Solutions to Medical Challenges - "Sometimes the Simplest Things Can Have the Greatest Impact"
Updated: Aug 28, 2021
Boston doctor encourages innovations like helmet-based ventilation
The global COVID pandemic allowed for medical innovations to grow, including the use of helmet interfaces to deliver non-invasive ventilation.
That’s thanks, in part, to doctors like Dr. Zaid Altawil, adjunct assistant professor of Emergency Medicine at (Boston University School of Medicine) and an emergency physician at Boston Medical Center, co-founder of hack/ED, a medical hackathon that focuses on innovation in emergency medicine, and founder of an innovation group leading efforts to find technological solutions to COVID pandemic challenges.
“It was the perfect opportunity for us to introduce a new technology that is not really commonplace in the United States and have patients benefit from it,” Altawil said. “It was the right-place right-time kind of situation.”
Helmets for non-invasive positive pressure ventilation
He’s talking about using helmets for non-invasive ventilation to treat COVID patients as the number of infected individuals increased dramatically in spring 2020.
“We had already at that point started to do solutions at the hospital. We gave ourselves some good credibility as a group of doctors, nurses that were sort of thinking outside of the box, able to circumvent some of the challenges that were present at the time in order to get out solutions to the patients that needed them,” Altawil said.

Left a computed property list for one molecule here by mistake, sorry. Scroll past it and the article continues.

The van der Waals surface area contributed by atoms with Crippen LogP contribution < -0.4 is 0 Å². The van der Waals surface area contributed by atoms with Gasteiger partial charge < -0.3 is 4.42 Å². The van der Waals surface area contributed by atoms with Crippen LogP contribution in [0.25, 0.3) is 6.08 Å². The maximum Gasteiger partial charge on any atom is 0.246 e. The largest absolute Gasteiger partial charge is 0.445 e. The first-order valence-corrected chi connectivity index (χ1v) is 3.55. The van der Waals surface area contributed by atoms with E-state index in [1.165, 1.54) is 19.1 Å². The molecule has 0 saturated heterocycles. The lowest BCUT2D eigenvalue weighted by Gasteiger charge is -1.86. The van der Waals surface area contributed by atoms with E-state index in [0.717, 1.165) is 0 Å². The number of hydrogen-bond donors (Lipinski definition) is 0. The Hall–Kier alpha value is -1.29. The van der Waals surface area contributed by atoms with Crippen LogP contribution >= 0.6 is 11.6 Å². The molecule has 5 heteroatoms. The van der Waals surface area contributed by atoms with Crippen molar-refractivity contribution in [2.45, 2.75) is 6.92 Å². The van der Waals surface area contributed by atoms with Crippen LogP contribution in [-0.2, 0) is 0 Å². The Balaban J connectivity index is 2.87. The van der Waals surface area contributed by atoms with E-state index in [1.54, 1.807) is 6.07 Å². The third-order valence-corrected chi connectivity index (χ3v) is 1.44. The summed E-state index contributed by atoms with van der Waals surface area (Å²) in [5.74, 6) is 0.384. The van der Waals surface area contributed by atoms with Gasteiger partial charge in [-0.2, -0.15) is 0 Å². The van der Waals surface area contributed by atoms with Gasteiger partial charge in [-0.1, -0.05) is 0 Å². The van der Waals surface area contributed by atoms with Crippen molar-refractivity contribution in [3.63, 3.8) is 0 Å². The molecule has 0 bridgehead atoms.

He received his MD degree from the American University of Beirut and completed his residency in Emergency Medicine at Boston Medical Center in Boston. Prior to residency, he completed a research fellowship in Global Health at Massachusetts General Hospital. He is a strong believer in integrating equitable technological solutions in health care and incorporating design thinking into medical education.
“Similar to how other providers faced a similar challenge at the beginning of COVID, there was a feared shortage of ventilators. In some places in the country there was an actual shortage, in others there was more of a feared shortage and a need to sort of plan for that eventual shortage,” he said. “There was a concern, of course, with non-invasive ventilation being a way of aerosolizing infectious particles. And what we saw was that the rates of non-invasive ventilation plummeted drastically. So, we had a double sort of problem. … We had more patients who needed non-invasive ventilation and positive pressure, but at the same time, we had less use because of the worry of the infection risk. It almost quadrupled, in a sense, the issue at hand.”
That led to the innovation group looking for ways to solve the problem. Colleagues in Italy were using helmet ventilation, Altawil said. Of course, the urgency of the situation played a part as the pandemic turned a drastic corner where doctors needed to act fast, he added.
“For us, we had an intervention that we needed to apply. We had a patient population we knew could benefit from this intervention. We were able to do the background research to see that this is in fact effective elsewhere,” Altawil said.
The next step was adding the human factor. “What I mean, you need to be able to motivate a larger group of people to think along the lines you do and understand what motivates them,” he said. He recognized he and his team needed to develop a plan to make everybody’s job easier.
Altawil and his innovation team identified primary stakeholders at Boston Medical Center and their needs, then set to work finding solutions.
Physicians needed evidence, so Altawil reached out to colleagues at the University of Chicago Medicine who studied helmets in a patient population in 2016. Study author Dr. Bhakti Patel was able to provide the clinical indications and physicians’ protocols, which were put into a packet to tell the Boston doctors how helmet ventilation could help.
Respiratory therapists faced a lack of supplies and needed to know how to divide up existing resources. Helmet ventilation decreases the use of critical care ventilators, which helps stretch resources.